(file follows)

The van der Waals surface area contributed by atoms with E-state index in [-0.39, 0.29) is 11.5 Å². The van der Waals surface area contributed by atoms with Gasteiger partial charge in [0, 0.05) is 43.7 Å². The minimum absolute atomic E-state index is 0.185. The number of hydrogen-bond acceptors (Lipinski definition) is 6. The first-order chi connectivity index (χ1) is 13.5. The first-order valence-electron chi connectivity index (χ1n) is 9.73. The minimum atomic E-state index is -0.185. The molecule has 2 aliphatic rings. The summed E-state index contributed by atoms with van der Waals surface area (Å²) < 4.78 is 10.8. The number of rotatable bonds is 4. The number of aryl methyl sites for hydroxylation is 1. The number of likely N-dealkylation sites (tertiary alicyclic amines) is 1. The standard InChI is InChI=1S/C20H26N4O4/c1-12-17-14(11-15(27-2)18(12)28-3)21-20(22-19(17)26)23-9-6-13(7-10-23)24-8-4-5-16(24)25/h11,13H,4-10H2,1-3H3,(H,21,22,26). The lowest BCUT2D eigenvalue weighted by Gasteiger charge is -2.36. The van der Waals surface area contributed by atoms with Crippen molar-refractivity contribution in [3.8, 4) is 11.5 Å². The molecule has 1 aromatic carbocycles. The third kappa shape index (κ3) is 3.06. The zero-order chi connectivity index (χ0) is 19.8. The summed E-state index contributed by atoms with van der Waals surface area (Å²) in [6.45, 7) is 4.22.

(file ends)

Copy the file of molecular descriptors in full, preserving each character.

The van der Waals surface area contributed by atoms with E-state index in [-0.39, 0.29) is 11.5 Å². The van der Waals surface area contributed by atoms with Gasteiger partial charge in [0, 0.05) is 43.7 Å². The minimum absolute atomic E-state index is 0.185. The number of hydrogen-bond acceptors (Lipinski definition) is 6. The first-order chi connectivity index (χ1) is 13.5. The first-order valence-electron chi connectivity index (χ1n) is 9.73. The minimum atomic E-state index is -0.185. The molecule has 2 aliphatic rings. The summed E-state index contributed by atoms with van der Waals surface area (Å²) < 4.78 is 10.8. The number of rotatable bonds is 4. The number of aryl methyl sites for hydroxylation is 1. The number of likely N-dealkylation sites (tertiary alicyclic amines) is 1. The standard InChI is InChI=1S/C20H26N4O4/c1-12-17-14(11-15(27-2)18(12)28-3)21-20(22-19(17)26)23-9-6-13(7-10-23)24-8-4-5-16(24)25/h11,13H,4-10H2,1-3H3,(H,21,22,26). The lowest BCUT2D eigenvalue weighted by Gasteiger charge is -2.36. The van der Waals surface area contributed by atoms with Crippen molar-refractivity contribution in [3.8, 4) is 11.5 Å². The molecule has 1 aromatic carbocycles. The third kappa shape index (κ3) is 3.06. The zero-order chi connectivity index (χ0) is 19.8. The summed E-state index contributed by atoms with van der Waals surface area (Å²) in [6.45, 7) is 4.22.